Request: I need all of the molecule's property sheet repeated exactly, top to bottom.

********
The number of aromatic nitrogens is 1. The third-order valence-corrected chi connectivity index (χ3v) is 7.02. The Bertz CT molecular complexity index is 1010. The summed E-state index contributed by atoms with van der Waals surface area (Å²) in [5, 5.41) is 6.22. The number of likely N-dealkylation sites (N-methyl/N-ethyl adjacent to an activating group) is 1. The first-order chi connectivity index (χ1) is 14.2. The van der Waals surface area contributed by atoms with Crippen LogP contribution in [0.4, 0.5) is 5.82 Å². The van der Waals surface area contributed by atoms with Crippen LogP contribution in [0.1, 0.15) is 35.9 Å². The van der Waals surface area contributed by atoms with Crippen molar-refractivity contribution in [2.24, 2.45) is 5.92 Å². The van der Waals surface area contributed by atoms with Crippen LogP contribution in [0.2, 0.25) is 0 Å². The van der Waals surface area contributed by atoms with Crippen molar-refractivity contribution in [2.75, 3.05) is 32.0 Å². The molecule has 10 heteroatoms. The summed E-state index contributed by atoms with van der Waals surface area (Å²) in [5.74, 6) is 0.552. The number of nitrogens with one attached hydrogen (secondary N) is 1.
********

The number of aromatic nitrogens is 1. The third-order valence-corrected chi connectivity index (χ3v) is 7.02. The Bertz CT molecular complexity index is 1010. The summed E-state index contributed by atoms with van der Waals surface area (Å²) in [5, 5.41) is 6.22. The number of likely N-dealkylation sites (N-methyl/N-ethyl adjacent to an activating group) is 1. The first-order chi connectivity index (χ1) is 14.2. The van der Waals surface area contributed by atoms with Crippen LogP contribution in [0.4, 0.5) is 5.82 Å². The van der Waals surface area contributed by atoms with Crippen LogP contribution in [0.1, 0.15) is 35.9 Å². The van der Waals surface area contributed by atoms with Crippen molar-refractivity contribution in [2.24, 2.45) is 5.92 Å². The van der Waals surface area contributed by atoms with Crippen LogP contribution in [0.2, 0.25) is 0 Å². The van der Waals surface area contributed by atoms with Crippen molar-refractivity contribution in [2.75, 3.05) is 32.0 Å². The molecule has 10 heteroatoms. The summed E-state index contributed by atoms with van der Waals surface area (Å²) in [5.74, 6) is 0.552. The number of nitrogens with one attached hydrogen (secondary N) is 1.